Q&A: Are pregnancy teas safe?
Are pregnancy teas safe?
This is a surprisingly hard question to answer, but my best answer is “maybe not.”
Products marketed as pregnancy teas are caffeine-free multi-herbal infusions. Research on safety and effectiveness of anything in pregnancy can be difficult to come by because pregnant moms don’t usually volunteer to be guinea pigs for studies and researchers don’t want to expose fetuses to anything that might turn out to be harmful. So most of the information we have comes from experience of herbalists with use of these products over time, mixed in with a rare scientific study.
Potential Benefits: Since complications of pregnancy can happen whether a product is used or not, you have to be very scientific to sort out whether a product makes outcomes better, and most of the publications on herbal products don’t show clear-cut benefits for pregnant moms or their offspring. Some of the components of pregnancy teas may have medicinal properties but, with the exception of ginger for nausea, most herbal tea ingredients have not been proven effective. That said, centuries of pregnant moms have used herbals for their presumed benefits.
Potential Risks: As you can imagine, anything that can have a biological effect can have a negative effect—just because something is natural doesn’t mean it is safe. And since herbal treatments are not regulated as medicines by the food and drug administration (FDA) we have very limited data on safety. From Rakel: Integrative Medicine the following herbs may be unsafe during pregnancy. The most common pregnancy teas don’t contain any of these ingredients, except Pregnant Tea Plus contains squaw vine.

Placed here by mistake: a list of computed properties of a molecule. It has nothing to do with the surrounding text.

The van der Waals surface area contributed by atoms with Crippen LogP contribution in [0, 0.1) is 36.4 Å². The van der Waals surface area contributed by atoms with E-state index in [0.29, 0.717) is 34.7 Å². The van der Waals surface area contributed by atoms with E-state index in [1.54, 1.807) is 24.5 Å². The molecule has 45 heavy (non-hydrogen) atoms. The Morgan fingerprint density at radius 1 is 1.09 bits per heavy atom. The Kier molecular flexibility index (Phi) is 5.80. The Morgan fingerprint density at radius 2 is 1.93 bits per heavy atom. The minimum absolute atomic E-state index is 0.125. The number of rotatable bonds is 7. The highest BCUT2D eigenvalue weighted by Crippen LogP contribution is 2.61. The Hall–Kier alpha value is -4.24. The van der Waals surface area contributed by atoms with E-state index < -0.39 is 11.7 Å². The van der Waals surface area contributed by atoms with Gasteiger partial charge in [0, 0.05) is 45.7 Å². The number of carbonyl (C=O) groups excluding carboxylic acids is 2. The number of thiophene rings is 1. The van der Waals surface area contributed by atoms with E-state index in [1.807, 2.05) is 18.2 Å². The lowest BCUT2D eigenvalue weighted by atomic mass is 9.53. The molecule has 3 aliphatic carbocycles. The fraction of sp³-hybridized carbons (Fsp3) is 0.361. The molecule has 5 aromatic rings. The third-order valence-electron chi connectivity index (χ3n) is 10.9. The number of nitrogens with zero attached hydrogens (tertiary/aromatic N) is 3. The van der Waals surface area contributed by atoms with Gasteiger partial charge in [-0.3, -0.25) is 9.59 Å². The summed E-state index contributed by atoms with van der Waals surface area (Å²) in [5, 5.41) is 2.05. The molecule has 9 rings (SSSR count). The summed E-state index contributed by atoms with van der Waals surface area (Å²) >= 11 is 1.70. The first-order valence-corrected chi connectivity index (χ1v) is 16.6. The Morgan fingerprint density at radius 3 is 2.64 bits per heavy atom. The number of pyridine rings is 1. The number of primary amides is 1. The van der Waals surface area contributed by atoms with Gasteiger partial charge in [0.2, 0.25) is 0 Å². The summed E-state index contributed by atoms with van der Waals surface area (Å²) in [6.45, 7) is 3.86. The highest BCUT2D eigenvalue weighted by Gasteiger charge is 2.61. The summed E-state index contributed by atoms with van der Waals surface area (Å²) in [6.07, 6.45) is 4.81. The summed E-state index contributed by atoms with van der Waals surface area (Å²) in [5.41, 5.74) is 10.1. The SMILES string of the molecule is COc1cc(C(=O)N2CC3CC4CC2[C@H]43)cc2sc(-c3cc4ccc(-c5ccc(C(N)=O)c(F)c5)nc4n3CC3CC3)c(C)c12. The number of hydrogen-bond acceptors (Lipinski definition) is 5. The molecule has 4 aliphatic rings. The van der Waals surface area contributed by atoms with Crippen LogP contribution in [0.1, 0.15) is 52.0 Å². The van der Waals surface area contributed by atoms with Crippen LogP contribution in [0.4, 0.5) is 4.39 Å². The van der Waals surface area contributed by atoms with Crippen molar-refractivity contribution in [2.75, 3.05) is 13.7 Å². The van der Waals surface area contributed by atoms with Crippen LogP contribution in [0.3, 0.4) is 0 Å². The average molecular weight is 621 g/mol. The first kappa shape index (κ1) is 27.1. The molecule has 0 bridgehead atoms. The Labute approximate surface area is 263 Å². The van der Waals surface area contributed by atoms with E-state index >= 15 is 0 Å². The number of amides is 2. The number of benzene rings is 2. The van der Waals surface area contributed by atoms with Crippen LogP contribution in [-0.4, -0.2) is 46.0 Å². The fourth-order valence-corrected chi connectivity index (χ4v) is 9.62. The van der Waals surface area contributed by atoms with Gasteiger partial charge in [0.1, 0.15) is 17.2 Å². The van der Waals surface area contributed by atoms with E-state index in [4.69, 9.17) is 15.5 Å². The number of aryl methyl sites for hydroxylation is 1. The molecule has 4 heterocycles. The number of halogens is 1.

Cotton root bark
Three common pregnancy teas and their ingredients:
Organic Pregnancy Tea (Traditional Medicinals brand)
Proprietary Blend (I don’t know what this includes)
Bitter fennel fruit
Lemon verbena leaf
Tea for Two (Fairhaven Health)
Pregnancy Tea (Herb Lore) and Pregnancy Tea Plus
Red Raspberry Leaf
Squaw Vine (Only in pregnancy Tea Plus—labeled for last six weeks of pregnancy)
Really the question is: Why drink a pregnancy tea? If you like the idea of natural approaches to health in pregnancy, consider these evidence-based activities:
- Include low-mercury fish in your diet. Eating fish during pregnancy improves the development of the visual system of the fetus. Low mercury choices can be found here
- Fresh ginger or ginger tea, or acupuncture for nausea
- Doula support during birth, which can lead to shorter labor, less need for anesthesia, fewer surgical deliveries, and Cesarean sections and greater satisfaction with the birth experience
- Avoid herbals and megadoses of vitamins during pregnancy (the positive and potential negative effects are not well researched)
- Exercise regularly
If you do want to use an herbal product like pregnancy tea talk to your doctor or midwife, just as you would for any over-the-counter or prescription medication.